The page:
Posted in Random Comment on January 29, 2011 by figarosi

Ulf Schirmer, conductor, was made General Music Director of the Leipzig Opera last year. Now we hear that he will also be given the title of “intendant” next year. It is not often that the music director becomes the manager also. At least he will be ready with his own second opinion in case anyone asks.

Autograph Hunters Alert!

Posted in News on January 19, 2011 by figarosi

Soprano icon Montserrat Caballé is planning a farewell tour when she turns 80 in 2013. The Spanish press reports she made the announcement at the press conference Monday for the Fifth “International Monserrat Caballé Singing Contest” to be held in Zaragoza, Spain from September. “I will have sung for  56 years (she debuted at the Liceo de Barcelona on January 7, 1962)” she announced and “my thought is to do a farewell tour in the places I have sung” she said. She would have to be selective, she observed, considering she would not have time to visit them all. Her 80th birthday will be April 12, 2013.

Just Fifteen Months Later.

Posted in Random Comment on January 8, 2011 by figarosi

We have been watching, with some amusement, New York critics deal with the new-to-them innovative stagings of opera which have been around Europe for decades are have now started arriving at the Metropolitan Opera. They have made a 180 degree turn since their lame reaction to Luc Bondy’s Tosca in September 2009.

The New York Times critic Tommasini still won’t admit he botched it. In this week’s review praising the new La Traviata – a much more radical treatment of a classic – he went out of his way to backhand the Tosca, linking it in his Traviata review with the phrase “Luc Bondy’s gratuitously modern and lame staging.” You can click on the link and read the review. This “characterization” does not appear in his September 2009 review. He doesn’t say anything about it being “gratuitously modern” – whatever that means – and lame does not appear as a concept. Here is most of what he said in September 2009:
“Still, the booing, if a little unfair, was understandable. Mr. Bondy’s high-concept staging featured stark, spare, cold sets and dispensed entirely with many of the familiar theatrical touches that audiences count on: Tosca placed no candles by the body of the villain Scarpia after murdering him, and did not exactly leap to her death at the
“Mr. Bondy is a substantive creative artist with a long record of achievement in the theater and the opera house, mostly in Europe. And the idea of bringing a sacred-cow-skewering perspective to “Tosca” is fine in principle. Turning this favorite over to an avant-garde director represents a bigger risk for the Met than does the company
premiere of Janacek’s bleak “From the House of the Dead,” which comes in November. But “Tosca” is one of the bread-and-butter works of any opera company…”

OK, got it. Something with “Dead” in the title can be allowed an “original” reading, but Tosca has to be a sunny pageant with all cliches intact. But Tommasini’s review was actually one of the more thoughtful, wondering whether New York audiences were ready for such “sacred-cow-skewering” which they, at the time, were emphatically not.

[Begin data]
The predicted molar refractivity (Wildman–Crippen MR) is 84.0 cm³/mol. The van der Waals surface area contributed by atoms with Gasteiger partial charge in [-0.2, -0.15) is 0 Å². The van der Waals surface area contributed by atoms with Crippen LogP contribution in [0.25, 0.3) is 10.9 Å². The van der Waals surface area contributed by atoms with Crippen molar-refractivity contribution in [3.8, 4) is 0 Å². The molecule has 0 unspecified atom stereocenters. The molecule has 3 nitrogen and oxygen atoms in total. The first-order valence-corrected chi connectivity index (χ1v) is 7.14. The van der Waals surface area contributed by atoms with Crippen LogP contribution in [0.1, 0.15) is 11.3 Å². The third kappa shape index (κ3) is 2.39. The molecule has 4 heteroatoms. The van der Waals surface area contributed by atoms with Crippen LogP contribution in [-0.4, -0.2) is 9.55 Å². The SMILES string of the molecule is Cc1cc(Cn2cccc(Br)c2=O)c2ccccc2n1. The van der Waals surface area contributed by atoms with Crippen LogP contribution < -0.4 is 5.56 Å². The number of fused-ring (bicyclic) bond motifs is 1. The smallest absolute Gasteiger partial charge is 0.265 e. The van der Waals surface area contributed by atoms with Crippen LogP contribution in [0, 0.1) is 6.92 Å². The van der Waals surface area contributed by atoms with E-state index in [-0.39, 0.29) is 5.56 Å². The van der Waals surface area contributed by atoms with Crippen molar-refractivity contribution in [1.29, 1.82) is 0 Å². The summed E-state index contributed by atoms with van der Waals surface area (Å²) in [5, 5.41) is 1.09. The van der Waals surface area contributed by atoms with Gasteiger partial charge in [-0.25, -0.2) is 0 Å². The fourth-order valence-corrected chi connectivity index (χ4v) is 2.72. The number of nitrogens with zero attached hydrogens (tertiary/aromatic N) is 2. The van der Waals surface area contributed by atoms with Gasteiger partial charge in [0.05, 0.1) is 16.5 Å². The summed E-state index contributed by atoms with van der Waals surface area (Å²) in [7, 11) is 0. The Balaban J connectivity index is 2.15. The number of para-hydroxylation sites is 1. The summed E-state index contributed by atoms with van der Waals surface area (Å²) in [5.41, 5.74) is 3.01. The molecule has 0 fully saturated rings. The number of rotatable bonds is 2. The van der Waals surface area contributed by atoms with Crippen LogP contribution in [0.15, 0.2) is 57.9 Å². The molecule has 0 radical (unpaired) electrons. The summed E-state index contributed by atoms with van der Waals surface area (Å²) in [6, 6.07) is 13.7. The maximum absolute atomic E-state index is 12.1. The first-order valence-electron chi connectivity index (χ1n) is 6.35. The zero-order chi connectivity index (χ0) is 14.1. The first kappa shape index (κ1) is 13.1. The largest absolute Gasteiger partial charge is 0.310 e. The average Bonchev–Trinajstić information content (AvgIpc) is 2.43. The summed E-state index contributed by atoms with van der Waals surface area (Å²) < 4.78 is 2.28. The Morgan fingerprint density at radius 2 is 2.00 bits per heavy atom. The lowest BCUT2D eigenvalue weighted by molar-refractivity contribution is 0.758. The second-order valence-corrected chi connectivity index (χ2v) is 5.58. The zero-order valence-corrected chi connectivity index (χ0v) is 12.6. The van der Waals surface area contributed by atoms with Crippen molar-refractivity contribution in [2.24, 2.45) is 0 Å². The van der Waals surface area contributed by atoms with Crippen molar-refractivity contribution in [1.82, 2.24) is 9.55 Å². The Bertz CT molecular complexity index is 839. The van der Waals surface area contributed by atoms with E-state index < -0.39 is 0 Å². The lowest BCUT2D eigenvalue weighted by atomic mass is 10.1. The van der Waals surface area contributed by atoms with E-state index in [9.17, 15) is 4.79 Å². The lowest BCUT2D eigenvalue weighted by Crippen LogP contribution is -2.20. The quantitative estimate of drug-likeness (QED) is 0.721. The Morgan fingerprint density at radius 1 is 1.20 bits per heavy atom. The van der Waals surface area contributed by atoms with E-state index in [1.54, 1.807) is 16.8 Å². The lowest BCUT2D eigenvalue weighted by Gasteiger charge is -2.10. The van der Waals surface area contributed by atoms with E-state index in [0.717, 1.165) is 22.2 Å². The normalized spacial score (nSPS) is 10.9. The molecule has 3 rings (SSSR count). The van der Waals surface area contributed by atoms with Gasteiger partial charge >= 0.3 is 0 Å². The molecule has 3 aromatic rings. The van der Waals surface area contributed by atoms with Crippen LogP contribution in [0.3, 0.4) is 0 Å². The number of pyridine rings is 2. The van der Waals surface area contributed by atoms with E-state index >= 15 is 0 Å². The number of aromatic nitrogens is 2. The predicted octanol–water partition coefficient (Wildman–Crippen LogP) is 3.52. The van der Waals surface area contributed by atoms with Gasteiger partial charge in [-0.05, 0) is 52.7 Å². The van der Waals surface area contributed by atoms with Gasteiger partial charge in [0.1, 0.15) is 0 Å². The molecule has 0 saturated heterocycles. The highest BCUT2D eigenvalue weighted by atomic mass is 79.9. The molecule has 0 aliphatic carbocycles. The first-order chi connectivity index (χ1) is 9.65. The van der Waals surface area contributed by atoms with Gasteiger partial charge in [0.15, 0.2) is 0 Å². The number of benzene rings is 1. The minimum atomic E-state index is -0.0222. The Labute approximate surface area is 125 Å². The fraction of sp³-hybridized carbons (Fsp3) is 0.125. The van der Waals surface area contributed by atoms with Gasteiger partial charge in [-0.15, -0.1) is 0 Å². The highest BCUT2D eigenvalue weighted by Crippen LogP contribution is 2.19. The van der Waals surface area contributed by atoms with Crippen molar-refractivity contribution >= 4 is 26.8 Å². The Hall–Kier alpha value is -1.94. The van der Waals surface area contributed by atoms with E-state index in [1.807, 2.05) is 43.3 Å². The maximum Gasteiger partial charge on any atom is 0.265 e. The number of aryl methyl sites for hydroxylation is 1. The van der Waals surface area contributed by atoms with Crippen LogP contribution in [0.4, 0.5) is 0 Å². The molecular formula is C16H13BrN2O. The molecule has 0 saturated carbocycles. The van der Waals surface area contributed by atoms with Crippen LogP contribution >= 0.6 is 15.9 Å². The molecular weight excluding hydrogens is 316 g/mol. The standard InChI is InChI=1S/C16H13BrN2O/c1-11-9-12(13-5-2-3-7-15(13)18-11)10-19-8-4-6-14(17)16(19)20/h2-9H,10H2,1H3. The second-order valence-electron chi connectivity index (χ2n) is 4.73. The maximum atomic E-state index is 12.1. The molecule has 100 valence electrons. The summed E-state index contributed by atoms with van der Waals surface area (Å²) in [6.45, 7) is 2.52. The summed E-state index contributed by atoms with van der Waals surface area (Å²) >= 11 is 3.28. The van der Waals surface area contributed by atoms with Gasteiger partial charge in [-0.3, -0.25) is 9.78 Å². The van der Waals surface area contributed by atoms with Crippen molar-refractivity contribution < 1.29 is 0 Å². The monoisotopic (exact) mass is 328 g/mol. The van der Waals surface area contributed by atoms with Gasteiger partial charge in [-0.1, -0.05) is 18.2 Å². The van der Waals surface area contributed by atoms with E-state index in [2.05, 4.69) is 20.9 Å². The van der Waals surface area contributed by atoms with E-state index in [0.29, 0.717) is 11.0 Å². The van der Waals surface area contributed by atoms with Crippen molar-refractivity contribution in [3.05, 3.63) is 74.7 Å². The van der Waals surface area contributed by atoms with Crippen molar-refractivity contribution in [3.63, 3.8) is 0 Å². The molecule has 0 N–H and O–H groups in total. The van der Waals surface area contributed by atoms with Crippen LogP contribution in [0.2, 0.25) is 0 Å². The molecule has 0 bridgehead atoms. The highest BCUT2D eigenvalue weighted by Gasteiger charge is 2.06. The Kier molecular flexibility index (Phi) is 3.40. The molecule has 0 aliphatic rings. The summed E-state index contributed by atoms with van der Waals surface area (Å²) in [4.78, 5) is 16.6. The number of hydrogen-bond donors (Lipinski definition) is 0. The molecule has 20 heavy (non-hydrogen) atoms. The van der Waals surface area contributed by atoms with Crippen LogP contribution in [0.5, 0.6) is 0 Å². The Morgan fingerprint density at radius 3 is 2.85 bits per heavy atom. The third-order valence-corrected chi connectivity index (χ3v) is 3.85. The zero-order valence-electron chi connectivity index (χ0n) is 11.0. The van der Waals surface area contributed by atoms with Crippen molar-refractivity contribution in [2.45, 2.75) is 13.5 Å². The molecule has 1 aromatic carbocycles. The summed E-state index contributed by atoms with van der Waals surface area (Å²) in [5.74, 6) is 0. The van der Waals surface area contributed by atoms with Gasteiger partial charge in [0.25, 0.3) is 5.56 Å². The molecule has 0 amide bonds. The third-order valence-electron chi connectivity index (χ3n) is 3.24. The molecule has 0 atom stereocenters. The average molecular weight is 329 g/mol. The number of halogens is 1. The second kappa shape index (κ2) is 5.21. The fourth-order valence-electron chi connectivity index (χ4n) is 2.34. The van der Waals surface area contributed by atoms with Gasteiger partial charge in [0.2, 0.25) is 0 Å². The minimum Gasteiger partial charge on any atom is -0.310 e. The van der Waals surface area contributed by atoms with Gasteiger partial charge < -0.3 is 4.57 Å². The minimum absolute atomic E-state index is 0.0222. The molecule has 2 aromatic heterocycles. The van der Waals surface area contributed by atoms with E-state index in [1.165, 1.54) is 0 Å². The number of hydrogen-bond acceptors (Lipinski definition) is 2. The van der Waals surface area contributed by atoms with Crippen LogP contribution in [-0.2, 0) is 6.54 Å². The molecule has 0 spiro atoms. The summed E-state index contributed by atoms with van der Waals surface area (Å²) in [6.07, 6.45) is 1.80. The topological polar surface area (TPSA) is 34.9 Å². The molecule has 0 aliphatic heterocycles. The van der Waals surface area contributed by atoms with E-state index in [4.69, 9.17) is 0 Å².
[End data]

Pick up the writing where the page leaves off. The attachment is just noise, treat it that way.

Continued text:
James Jorden, in the New York Post, was red-faced and huffing: “Bondy downplayed the glamour to evoke the horrors of torture as an interrogation technique.” Even if Jorden shares George Bush’s sunny view of torturing techniques, he still missed the “glamour” of the story, never bothering to do a body count at the end. “But Tosca is no highbrow psychological study – its an operatic slasher movie,” he concludes, astonished than anyone could have a differing view.
Now both he, Tommasini and the rest of the pack are going on at some length about Willy Decker’s five-year-old Traviata as a “highbrow psychological study.” Tommasini: “This is an involving and theatrically daring production that belongs at the Met.” Jorden’s analysis of Traviata on his Musical American blog is particularly interesting and thoughtful. What a difference fifteen months makes!

Minkowski moves in at the Mozarteum

Posted in News on December 19, 2010 by figarosi

The French conductor Marc Minkowski was named artistic director of the Mozart Week (Mozartwoche) in Salzburg, The Mozarteum Foundation, sponsor of Mozart Week, made the announcement Friday. The event is held around the composer’s birthday in January.

The foundation also named concert promoter Matthias Schulz as their future director. Both men take office on March 1, 2012 and will be responsible for the 2013 Mozart Week. Mr. Schulz will replace Stephan Pauly who leaves to take over directorship of the Frankfurt Opera.

Minkowski, after founding the Musicians of the Louvre in 1984, made a substantial mark with this historically-infomed baroque group. He has since expanded his range of repertory and, since 2008, has been music director of Warsaw’s Sinfonia Warsovia. In recent years he has conducted many of the world’s major orchestras and his recording of baroque repertory have drawn wide praise. He has already appeared several times at the Mozarteum but nevertheless remarked, “I do not see this nomination as a reward for work done, but a promise for future accomplishment.”